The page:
The Trail

Your adventure Starts nearby.


The North Country Trail (NCT) connects America’s red plaid nation, wandering 4600 miles through America’s rugged northern heartlands. Stretching across seven states, this longest National Scenic Trail is brought to local communities through the dedication and hard work of volunteers. From New York to North Dakota, North Country Trail hikers can find adventure right nearby.
While only a few have attempted to thru-hike the whole trail in one shot, thousands find their way onto a section of the NCT each year. Spring, summer, fall or winter, the trail offers something for everyone. Winter camping and snowshoeing, long-distance trail running, a saunter through quiet spring meadows or vineyards, crossing salmon-filled rivers, a weekend with the grandkids…. you can find what you’re looking for on the North Country Trail, and right nearby! This trail can be rugged and welcoming, remote and festive. You get to choose your own adventure !

In fact, the NCT is within a day’s drive of 40% of America’s population, and folks who live near Fargo, Minneapolis/St. Paul, Detroit, Cincinnati, Cleveland, Pittsburgh, Buffalo and Albany can be hiking on the Trail within a couple hours.

Some quick facts about the North Country Trail:

  • Longest National Scenic Trail in the United States (4600 miles when complete)
  • Administered by the National Park Service
  • Passes through 12 National Forests
  • Created by Congress in 1980; already has more trail completed than the Appalachian National Scenic Trail is long.
  • In 2010, volunteers contributed almost 70,000 hours toward building and maintaining the Trail and telling its story, a 14% increase over 2009, valued at $1.5million dollars!

Let this Web site be your portal to the great adventure awaiting you. We’ve broken the trail down state-by-state for you, so you can begin to imagine where you might spend spring break, summer vacation or that next long weekend. For the uninitiated, the options can be a little overwhelming, but don’t sweat it (save that for the trail). You’ve got a wealth of resources at your disposal to help you plan your next trip. Look through the site, and if you have any questions, send us an email or give us a call. Don’t worry if you don’t know where to go or what to bring, we’re here to help.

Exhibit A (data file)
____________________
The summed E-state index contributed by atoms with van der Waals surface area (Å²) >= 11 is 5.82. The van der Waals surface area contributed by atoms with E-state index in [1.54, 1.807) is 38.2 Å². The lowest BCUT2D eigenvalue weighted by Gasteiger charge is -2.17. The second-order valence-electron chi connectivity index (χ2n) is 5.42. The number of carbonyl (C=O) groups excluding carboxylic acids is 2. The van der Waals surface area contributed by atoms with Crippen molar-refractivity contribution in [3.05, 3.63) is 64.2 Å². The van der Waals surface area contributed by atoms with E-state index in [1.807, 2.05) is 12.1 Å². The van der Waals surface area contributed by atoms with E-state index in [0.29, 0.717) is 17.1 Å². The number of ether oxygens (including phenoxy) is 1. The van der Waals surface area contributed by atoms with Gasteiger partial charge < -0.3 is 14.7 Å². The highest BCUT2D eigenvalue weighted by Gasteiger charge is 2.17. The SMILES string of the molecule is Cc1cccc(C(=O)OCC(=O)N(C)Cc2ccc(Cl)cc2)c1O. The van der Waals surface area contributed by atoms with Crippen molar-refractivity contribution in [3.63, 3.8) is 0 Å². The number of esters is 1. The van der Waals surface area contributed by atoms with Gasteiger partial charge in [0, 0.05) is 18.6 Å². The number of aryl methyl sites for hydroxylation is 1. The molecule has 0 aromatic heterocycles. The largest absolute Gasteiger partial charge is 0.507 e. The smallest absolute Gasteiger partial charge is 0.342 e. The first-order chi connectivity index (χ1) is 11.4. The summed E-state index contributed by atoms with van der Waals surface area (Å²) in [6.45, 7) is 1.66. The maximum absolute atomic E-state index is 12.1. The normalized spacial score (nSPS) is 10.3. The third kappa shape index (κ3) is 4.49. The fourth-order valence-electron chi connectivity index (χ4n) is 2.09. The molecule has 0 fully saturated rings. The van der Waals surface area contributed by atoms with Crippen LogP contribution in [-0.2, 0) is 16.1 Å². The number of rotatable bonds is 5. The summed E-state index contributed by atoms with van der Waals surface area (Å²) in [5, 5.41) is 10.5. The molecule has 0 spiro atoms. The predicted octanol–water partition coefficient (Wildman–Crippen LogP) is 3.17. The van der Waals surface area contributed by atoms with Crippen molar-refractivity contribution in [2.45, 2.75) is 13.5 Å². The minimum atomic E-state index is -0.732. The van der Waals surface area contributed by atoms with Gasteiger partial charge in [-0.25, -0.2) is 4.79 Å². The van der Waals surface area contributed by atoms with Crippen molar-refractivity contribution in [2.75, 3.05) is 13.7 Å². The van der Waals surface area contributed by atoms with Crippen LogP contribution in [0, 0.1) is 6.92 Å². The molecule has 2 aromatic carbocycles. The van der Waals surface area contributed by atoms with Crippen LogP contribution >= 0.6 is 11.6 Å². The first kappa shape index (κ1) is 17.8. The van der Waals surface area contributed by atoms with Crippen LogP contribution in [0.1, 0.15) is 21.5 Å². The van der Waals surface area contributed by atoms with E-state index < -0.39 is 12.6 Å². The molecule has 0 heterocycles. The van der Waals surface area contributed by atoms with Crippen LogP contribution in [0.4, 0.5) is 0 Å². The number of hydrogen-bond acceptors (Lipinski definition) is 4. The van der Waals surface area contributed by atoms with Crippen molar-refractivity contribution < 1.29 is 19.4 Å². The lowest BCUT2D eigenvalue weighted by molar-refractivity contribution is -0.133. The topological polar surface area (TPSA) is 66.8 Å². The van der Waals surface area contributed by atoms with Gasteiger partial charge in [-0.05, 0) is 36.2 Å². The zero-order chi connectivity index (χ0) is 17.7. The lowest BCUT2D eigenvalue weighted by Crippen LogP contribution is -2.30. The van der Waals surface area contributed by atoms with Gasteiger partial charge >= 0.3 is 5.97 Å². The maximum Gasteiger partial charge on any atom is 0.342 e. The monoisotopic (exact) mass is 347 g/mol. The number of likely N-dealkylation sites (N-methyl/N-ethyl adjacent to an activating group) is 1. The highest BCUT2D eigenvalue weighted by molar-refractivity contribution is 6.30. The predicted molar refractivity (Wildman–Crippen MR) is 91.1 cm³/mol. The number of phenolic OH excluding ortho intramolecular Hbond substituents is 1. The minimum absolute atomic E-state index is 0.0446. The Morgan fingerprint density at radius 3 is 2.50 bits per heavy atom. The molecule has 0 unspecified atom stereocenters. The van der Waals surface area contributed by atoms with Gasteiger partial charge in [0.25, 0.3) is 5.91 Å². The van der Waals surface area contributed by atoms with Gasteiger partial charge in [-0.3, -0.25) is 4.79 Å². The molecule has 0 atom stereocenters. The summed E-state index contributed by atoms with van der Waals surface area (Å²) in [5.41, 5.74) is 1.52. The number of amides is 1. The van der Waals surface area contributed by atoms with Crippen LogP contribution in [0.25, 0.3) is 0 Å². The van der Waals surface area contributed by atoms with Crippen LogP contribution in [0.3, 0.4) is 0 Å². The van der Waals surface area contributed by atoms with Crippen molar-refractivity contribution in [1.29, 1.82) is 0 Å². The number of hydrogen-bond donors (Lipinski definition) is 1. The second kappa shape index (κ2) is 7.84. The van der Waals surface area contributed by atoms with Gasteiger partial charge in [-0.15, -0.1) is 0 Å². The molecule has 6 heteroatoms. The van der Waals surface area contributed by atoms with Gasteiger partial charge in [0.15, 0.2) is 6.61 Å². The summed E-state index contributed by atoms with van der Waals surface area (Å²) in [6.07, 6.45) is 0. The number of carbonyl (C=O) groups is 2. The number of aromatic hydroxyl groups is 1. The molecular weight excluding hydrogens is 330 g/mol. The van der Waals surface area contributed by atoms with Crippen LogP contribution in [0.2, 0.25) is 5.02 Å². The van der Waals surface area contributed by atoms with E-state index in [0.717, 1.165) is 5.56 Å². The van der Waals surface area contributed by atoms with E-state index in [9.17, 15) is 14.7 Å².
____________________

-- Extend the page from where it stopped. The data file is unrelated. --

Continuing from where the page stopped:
Built by volunteers…

The 1980 Congressional authorization of the North Country National Scenic Trail prompted the founding of the North Country Trail Association in 1981 as the volunteer organization providing the major partnership with the National Park Service in building the trail and telling its story. It is an enormous task—locating the trail, putting in on the ground, keeping it maintained and encouraging the use of it. Decades and many hundreds of thousands of volunteer hours later, that’s exactly what our volunteers are accomplishing, one mile and one step at a time. The North Country Trail stands as an example of what a strong private-public partnership and a dedicated citizen volunteer effort can accomplish, leaving a legacy for generations to come.

Updated – 3/9/2011 – Problems with this page?  Contact: bmatthews@northcountrytrail.org

{ 23 comments }

Jehiah Longoria May 11, 2011 at 3:29 am

Hi, I am a backpacker and live in Hillsdale County, MI. I would be willing to help re-mark the trails with the Blue paint if needed. I have hiked in the lower parts of the county on the trail and know the area pretty well. Thanks

James Wieszciecinski May 17, 2011 at 2:11 pm

Hello,

Would anyone happen to know if the official NCNST trail maps are available locally for Pictured Rocks National Lakeshore.
Are they for sale in Grand Marais or Munising? Where?
Are they for sale any where other than online?
Are they for sale any where along I-75 between Bay City, Mi and Munising?

Thank you,
Jim

richard travis February 26, 2012 at 11:08 am

are the trails open to horses

Paul Zerbel February 29, 2012 at 6:14 pm

Hello There
My son lives in ohio and I viset couple times a year, while he comes our way also.
I hike the nct in upper and lwr mich quite often,but would like to get a map of
the trail near Lebenon Ohio next to the miami rever , we have biked it and hiked it
just would like to know more. Thank You Paul Zerbel from mich

radavis March 1, 2012 at 9:27 am

Hi Paul. There are a couple links you can check out to learn more about Ohio’s trails. One is our Explore by Section area on this website … http://northcountrytrail.org/trail/states/ohio/explore-by-section/ Another place you may want to check out is our Trail Shop. We have technical maps that cover OH as well as the other states … http://northcountrytrail.org/shop/category.php?category_id=53 Hope these help!

radavis March 1, 2012 at 9:28 am

Hi Richard. Unfortunately, the National Scenic trails are not open to horses. They are designed primarily as premier foot paths for hiking and backpacking.

Vicki Warren April 9, 2012 at 4:37 pm